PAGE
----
- Matt Ehalt, ESPN New York contributor
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Jason Bay finally has something to smile about.
Through nearly the entire first three months of the season, littered with a low batting average, lack of power and time on the disabled list for Bay, Mets manager Terry Collins had rarely seen his left fielder smile.
After a grand slam vs. Detroit on June 28, Collins saw the first smile from Bay in quite some time. Sunday, Collins saw it once again, this time following a walk-off single to center that gave the Mets a 3-2 win over the Yankees in 10 innings.
“Nobody cares to help this team more than Jason Bay does,” Collins said. “It’s great to see him come through in the clutch like this.”
Bay started the ninth-inning rally that tied the game and delivered his first walk-off hit as a Met in the Subway Series finale on Sunday at Citi Field. Bay collected his fourth walk-off hit of his career and his first since 2008.
“I don’t have a ranking system, but this feels like (my biggest hit as a Met) right now,” Bay said.
While Bay has struggled to find his power at Citi Field and be the middle-of-the-order bat that the Mets signed him to be two winters ago, he’s starting to show life at the plate in the past few weeks. He’s hitting .344 over his last 16 games and is hitting .364 during his six-game hitting streak.
With the bases loaded and two outs in the bottom of the 10th inning Sunday, Bay stepped to the plate trying to salvage the final game of the Subway Series. Facing Yankees reliever Hector Noesi, who the Yankees specifically brought in to face Bay, the outfielder singled to right-center on an 0-1 pitch to score Scott Hairston and give the Mets their second walkoff win of the season.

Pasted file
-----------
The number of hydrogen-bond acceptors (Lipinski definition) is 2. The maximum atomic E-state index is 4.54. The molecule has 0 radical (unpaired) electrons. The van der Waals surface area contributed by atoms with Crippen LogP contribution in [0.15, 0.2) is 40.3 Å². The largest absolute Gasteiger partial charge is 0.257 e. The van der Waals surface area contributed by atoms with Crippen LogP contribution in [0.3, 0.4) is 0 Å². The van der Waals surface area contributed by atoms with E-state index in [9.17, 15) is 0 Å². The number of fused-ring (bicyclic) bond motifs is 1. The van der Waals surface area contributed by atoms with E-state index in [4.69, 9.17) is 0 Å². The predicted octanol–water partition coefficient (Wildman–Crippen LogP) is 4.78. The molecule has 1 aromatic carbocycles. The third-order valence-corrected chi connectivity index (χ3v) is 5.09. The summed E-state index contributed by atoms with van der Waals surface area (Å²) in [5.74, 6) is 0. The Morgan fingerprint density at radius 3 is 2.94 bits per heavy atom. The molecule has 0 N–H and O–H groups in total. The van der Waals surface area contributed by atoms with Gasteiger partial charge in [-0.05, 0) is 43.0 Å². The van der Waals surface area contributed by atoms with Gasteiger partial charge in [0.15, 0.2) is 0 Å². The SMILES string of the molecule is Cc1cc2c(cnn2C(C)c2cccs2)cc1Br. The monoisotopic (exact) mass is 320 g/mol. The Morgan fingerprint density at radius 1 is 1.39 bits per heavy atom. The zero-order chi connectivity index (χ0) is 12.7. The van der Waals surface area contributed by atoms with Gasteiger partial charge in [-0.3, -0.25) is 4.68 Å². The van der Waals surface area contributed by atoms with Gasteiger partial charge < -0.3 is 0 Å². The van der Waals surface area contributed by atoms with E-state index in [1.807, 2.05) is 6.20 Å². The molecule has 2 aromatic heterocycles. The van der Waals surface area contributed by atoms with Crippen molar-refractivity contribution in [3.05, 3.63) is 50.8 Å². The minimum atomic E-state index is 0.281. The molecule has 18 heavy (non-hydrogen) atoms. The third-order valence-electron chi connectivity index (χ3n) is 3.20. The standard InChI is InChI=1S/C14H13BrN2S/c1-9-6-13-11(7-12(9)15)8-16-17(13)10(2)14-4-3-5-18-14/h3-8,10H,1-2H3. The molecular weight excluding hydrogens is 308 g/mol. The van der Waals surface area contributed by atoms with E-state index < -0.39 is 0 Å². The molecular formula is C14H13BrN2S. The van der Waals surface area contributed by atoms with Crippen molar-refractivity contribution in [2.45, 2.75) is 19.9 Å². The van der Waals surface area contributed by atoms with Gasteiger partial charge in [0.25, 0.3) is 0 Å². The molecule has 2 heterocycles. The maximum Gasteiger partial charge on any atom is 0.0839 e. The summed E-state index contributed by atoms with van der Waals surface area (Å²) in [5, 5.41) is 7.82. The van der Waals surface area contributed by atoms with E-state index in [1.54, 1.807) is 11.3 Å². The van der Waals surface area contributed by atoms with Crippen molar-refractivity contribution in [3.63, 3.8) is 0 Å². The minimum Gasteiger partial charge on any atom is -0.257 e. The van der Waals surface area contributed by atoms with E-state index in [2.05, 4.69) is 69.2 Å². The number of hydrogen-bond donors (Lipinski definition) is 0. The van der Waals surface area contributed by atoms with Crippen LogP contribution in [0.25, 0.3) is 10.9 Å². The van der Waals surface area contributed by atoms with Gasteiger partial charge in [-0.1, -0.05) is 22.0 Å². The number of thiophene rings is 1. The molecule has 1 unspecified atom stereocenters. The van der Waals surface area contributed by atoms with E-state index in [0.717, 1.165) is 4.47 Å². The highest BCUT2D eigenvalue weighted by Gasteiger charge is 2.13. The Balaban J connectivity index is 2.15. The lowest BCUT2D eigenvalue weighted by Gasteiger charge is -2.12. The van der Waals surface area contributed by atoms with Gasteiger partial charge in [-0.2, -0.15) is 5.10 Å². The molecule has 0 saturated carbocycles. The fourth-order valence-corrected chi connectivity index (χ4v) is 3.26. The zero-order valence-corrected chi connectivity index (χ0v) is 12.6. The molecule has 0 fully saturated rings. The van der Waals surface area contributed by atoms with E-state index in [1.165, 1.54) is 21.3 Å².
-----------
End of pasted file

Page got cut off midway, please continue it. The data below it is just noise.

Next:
Bay finished 2-for-4 on the day with a run, a walk and an RBI. He was grateful for the chance to try and win the game for his team, talking about how he’s been in that situation throughout his career yet he focuses on making sure his failures don’t affect him.
“What I have or haven’t done hasn’t meant anything right now,” Bay said about those type of opportunities. “It’s easier said than done, but it was one of those situations were I was like alright, this would be a good time to do it and not that it’s easy to flip the switch but it felt great.”
Bay’s heroics were set-up by his walk in the ninth inning that led to the Mets tying the game against Mariano Rivera. Down to their final out and final strike, Bay worked a walk against the Yankees closer, taking first when Rivera missed down and away. Rivera had only walked four batters this season before that at-bat.
With Bay giving the Mets some life, Lucas Duda followed with a single to center and Bay scored the tying run when Ronny Paulino singled between first and second. The Mets won just their second game this year when trailing after eight innings.
“We’ve been seeing Jason Bay get better and better with each game, this last week I thought his at-bats have been very good,” Collins said. “The other day in Detroit he was talking about how he is seeing the ball better and feeling more relaxed at the plate and it’s carrying over to this series. I thought he had good at-bats here also.”
With everything that Bay has endured during his tough first two seasons as a Met, his teammates were pleased to see Bay have some success---and crack a smile.
“He deserves it. I’ve said it before. Nobody works harder than he does,” pitcher R.A. Dickey said. You hurt for him when he doesn’t do well and it makes times like this feel rich because you can rejoice for him when it does go well, and I am happy for him, I’m very happy.”
Jason Bay finally has something to smile about.Through nearly the entire first three months of the season, littered with a low batting average, lack of power and time on the disabled list for Bay, Mets manager Terry Collins had rarely seen his left fielder smile.